Last week, a prominent attorney from Washington, D.C., who was connected to both the Obama and Clinton administrations, died shortly after a trip on a corporate jet that experienced severe turbulence. Officials believe that the stability issues are likely to blame for the accident.
Dana Hyde. 55. was identified by Connecticut State Police after a plane she was on made an emergency landing Friday afternoon at Bradley International Airport, near Hartford, Connecticut.
“On 03/03/2023, at approximately 3:49 PM, Connecticut State Troopers responded to a medical assist call at Bradley International Airport. One patient was subsequently transported to an area hospital via ambulance,” a Connecticut State Police spokesperson told the Daily Mail. “Our agency is assisting as needed; however, the NTSB and the FBI are investigating the facts and circumstances surrounding this incident. For further information please contact those agencies directly.”
The National Transportation Safety Board said in a statement to the New York Post that “investigators are now looking at a reported trim issue that occurred prior to the inflight upset.”
The agency will “analyze information from the flight data recorder, cockpit voice recorder and other sources of information like weather data” to further determine the cause, it said in a statement. A preliminary report is expected in a few weeks.
Hyde was injured during severe turbulence and shortly after arrival at Hartford’s Saint Francis Medical Center was pronounced dead. Hyde was one of just five people aboard the flight, which took off from Keene, New Hampshire, and was intended to land in Leesburg, Virginia, when it started experiencing the turbulence above New England.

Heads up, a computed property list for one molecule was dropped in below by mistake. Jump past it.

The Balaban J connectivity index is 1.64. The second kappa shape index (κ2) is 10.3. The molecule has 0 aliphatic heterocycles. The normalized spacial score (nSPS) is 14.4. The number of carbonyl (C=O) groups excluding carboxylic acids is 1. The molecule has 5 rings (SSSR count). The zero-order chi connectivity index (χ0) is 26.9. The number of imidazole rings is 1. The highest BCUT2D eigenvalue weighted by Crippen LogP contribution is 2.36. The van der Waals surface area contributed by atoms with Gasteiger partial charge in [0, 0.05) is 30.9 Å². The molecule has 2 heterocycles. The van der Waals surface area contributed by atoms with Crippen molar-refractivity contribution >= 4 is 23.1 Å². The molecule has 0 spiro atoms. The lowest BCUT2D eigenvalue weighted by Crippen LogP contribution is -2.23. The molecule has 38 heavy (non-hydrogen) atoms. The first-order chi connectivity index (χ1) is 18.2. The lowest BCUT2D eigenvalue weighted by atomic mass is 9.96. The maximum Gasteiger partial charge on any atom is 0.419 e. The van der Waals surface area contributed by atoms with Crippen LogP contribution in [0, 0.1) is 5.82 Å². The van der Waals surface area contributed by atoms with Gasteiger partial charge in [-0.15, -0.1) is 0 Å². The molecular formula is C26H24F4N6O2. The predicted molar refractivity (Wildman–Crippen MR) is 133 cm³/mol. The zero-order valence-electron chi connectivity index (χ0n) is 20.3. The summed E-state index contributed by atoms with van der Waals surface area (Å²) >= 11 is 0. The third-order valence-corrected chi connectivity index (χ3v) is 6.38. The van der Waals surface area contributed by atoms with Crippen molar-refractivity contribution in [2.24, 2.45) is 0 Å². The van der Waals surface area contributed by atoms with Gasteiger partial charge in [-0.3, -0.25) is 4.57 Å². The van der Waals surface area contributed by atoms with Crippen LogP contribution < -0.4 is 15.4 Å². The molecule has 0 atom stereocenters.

The Bombardier Challenger 300 aircraft on which she died is owned by the Missouri-based internet service provider Conexon, the company said. The two crew members and two other passengers, who were reportedly her husband Jonathan Chambers, one of their two children, and the head of Conexon, are being interviewed by investigators. No one else was injured in the incident.
“We can confirm that the aircraft was owned by Conexon and that Dana Hyde was the wife of Conexon partner Jonathan Chambers,” company spokesperson Abby Carere said in an email Monday. “Jonathan and his son were on the flight also and not injured in the incident.”
Fox News reported that, while fatalities due to turbulence are very rare, last year the Federal Aviation Administration warned pilots of the same Bombardier model to be particularly careful due to previously trim issues that affected stability. This may have been the cause behind the severe turbulence and subsequent death.
The FAA had documented multiple instances where the plane nosedived as pilots tried to gain altitude and said in some cases pilots should make more-thorough inspections of the pitch trim, which is a secondary flight control.
Hyde’s LinkedIn says that, in addition to serving in the Clinton Administration as the special assistant to the president for Cabinet Affairs, she served as a counsel on the 9/11 commission and as the association director of general government programs of the Office of Management and Budget under the Obama administration.
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